The Dagga Smoker by Anton van Wouw
The Dagga Smoker by Anton van Wouw The Dagga Smoker by Anton van Wouw The Dagga Smoker by Anton van Wouw The Dagga Smoker by Anton van Wouw The Dagga Smoker by Anton van Wouw The Dagga Smoker by Anton van Wouw
The Dagga Smoker by Anton van Wouw

The Dagga Smoker by Anton van Wouw

  • This outstanding bronze is by Dutch-born South African sculptor Anton van Wouw
  • This highly detail sculpture captures a Kalahari Bushman in the midst of collecting water
  • Van Wouw is considered the father of South African sculpture for his large and small works
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Item No. 29-6033
Anton van Wouw
1862-1945 • South African

The Dagga-Smoker

Bronze, dark brown patina
Signed “A. VAN Wouw, S.A. - Joh.burg”

Dutch-born sculptor Anton van Wouw is widely regarded as the father of South African sculpture. In this outstanding bronze figure entitled the Dagga Smoker, he gracefully captures a Kalahari bushman smoking dagga, a form of cannabis sativa, and drinking water from a blown-out ostrich egg. Having lived in the Kalahari for 20,000 years as hunter-gatherers, the bushmen typically use these hollow ostrich eggs as water containers. One of van Wouw’s best works, this figure exemplifies his stunning attention to detail and composition.

Born in Driebergen, Holland in 1862, van Wouw was educated at the Rotterdam Academy of Art. He originally concentrated on sketching and drawing, but later moved towards modeling. He studied under Vieillevoye at the Academy, and later in the studio of the sculptor Joseph Graven. Van Wouw moved to Pretoria at the age of 28. It was some time before van Wouw gained commissions in South Africa, where there were few opportunities for sculptors at the time. He was eventually commissioned to carry out a monument of President Kruger, which today stands at Church Square in Pretoria. This helped establish his reputation among the Afrikaner establishment, and following the Boer War, he was commissioned to create the National Women’s Memorial in Bloemfontein and a frieze for Pretoria’s main post office.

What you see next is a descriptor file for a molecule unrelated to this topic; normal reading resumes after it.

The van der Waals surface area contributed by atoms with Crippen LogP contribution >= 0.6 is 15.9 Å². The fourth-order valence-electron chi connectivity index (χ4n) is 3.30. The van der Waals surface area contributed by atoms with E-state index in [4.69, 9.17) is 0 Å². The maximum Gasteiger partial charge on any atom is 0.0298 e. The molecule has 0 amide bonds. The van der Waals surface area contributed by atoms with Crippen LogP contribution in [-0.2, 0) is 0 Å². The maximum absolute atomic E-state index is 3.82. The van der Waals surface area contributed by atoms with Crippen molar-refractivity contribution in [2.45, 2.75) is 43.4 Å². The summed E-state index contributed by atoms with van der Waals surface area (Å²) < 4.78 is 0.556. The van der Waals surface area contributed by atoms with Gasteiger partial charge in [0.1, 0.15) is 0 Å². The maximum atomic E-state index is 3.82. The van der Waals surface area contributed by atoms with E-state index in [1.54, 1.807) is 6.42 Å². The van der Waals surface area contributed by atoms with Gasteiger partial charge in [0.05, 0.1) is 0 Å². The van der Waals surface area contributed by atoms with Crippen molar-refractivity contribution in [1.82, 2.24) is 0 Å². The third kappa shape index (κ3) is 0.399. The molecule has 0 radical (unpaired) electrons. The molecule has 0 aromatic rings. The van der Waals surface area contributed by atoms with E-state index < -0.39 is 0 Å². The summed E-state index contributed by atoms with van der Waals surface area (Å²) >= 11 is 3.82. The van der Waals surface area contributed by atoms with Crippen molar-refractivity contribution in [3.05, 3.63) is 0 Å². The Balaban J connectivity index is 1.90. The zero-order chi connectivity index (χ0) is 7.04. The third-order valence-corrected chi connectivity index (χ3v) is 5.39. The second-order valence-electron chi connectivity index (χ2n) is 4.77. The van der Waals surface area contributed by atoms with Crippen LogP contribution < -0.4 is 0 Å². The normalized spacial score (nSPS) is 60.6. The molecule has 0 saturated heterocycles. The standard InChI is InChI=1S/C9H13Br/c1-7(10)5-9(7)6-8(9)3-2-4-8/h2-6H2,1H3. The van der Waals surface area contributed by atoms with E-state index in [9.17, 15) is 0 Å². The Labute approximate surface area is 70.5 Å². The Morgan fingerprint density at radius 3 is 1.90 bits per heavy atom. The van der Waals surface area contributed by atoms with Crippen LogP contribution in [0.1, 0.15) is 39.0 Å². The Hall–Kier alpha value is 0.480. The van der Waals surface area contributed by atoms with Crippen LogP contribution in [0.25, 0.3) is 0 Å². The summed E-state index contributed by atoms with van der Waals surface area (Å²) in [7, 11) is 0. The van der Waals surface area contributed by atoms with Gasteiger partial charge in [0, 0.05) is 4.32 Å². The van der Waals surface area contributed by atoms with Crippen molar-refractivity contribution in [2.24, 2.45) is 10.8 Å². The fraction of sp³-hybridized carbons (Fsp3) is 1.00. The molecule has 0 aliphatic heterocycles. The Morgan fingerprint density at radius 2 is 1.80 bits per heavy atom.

Van Wouw subsequently began receiving numerous requests for work, and he moved to Johannesburg in 1906 in order to carry out commissions for the mining world – mostly depicting life on the mines. He also completed a number of architectural works; carving sculptures or making decorative plaster works to adorn buildings such as the Volksraad, the Standard Bank Building and the Cullinan Building in Pretoria. In 1907, Van Wouw established the African Art Union and its magazine African Art Journal.

Although he produced a number of drawings and paintings during his early years, it is his sculpture that defines his career and marks his influence on the history of the South African sculptural tradition. Along with the larger monuments, his smaller works of South Africa’s indigenous tribesmen truly exhibit his eye for textures, emotion, facial expressions, and overall composition. Some of his most celebrated pieces are his sensitive depictions of the tribesman's way of life, exemplified by the evocative Dagga-smoker and The Skapu Player.

Van Wouw was awarded an honorary doctorate from the University of Pretoria in 1936, and a Medal of Honour for sculpture by the Suid-Afrikaanse Akademie vir Wetenskap en Kuns in 1937.

7 1/8” high x 20 1/4” wide
Artist: van Wouw, Anton
Period: 1919-Present
Depth:7.125 Inches
Length:20 1/4 Inches
Width:20.25 Inches
Height:7.125 Inches
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